Skip, short for skipper, has long been a popular platitude bestowed upon the leader of a baseball team. But within the orbit of Southern California baseball and in larger, lasting circles, it has come to signify reverence for one man:
“There are maybe 100 people in my life that if I drop Skip on them, they know who I’m talking about,” said Aaron Boone, the first-year manager of the New York Yankees who played for Gillespie at USC before enjoying a successful major-league playing career. “They know that’s Mike Gillespie. We obviously use that term affectionately when we’re referring to him, whether its ex-teammates or just people who know him. He’s Skip to so many of us.”
Dodgers’ bullpen coach Mark Prior, one of many former major leaguers to have played for Gillespie, who retired at the end of this season after 11 years coaching UC Irvine, also validated the singular resonance of Gillespie’s trademark moniker.
“I don’t think I’ve ever called anybody else Skip besides Mike,” Prior said. “And rarely do I address him as Mike. Skip is what we called him at school, but I think it carries over as a sign of respect, almost more than Mr. Gillespie. Skip to me is the ultimate. In baseball, there are very few people who players continue to call Skip after they are their manager or coach.”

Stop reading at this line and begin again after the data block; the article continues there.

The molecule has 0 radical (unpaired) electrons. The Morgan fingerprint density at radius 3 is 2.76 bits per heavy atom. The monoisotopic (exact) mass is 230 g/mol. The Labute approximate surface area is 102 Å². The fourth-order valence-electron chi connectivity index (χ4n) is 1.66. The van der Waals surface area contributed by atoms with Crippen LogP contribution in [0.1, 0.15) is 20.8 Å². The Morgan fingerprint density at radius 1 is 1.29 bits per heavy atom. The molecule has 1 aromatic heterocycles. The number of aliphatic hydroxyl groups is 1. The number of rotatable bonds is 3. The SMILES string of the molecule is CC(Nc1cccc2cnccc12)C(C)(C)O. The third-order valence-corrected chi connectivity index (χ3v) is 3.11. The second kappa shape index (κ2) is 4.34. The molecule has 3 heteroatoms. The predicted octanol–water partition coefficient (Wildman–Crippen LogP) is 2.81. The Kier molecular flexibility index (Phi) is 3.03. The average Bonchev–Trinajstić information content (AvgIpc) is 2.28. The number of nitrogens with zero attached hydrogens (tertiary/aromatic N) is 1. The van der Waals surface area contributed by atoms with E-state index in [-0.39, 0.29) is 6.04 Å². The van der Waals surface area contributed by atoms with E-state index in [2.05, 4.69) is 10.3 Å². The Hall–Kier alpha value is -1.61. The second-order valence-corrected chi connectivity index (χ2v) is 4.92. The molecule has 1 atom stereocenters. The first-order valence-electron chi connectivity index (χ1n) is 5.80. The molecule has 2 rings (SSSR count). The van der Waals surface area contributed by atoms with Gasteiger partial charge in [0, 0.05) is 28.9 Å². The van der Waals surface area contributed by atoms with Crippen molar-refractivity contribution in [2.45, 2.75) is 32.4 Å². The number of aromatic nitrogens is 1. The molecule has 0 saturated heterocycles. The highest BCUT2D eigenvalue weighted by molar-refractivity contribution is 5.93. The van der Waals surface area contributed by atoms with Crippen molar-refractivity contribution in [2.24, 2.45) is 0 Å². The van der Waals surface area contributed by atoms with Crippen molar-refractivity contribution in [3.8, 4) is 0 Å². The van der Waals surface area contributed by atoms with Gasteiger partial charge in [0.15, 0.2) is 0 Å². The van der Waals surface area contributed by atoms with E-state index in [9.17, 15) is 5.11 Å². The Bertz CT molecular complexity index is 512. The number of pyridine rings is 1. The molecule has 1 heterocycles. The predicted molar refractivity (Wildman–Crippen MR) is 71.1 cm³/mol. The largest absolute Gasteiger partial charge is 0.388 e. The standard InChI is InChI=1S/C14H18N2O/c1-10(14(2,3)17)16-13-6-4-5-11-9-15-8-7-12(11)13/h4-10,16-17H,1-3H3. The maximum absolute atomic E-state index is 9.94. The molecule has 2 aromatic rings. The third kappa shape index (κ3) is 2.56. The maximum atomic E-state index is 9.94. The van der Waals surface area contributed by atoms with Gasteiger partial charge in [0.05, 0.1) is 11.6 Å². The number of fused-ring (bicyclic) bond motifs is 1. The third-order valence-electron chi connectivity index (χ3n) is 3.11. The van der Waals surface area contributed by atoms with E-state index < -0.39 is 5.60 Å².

Few can match the career accomplishments amassed by Gillespie, a member of the American Baseball Coaches Association Hall of Fame who has achieved 1,153 victories in 31 seasons as a Division I head coach, including a national championship in 1998 at USC.
Gillespie’s 11 seasons at UCI, including a College World Series appearance in 2014, was celebrated in a pregame ceremony before the May 18 Anteaters game against UC at Cicerone Field at Anteater Ballpark.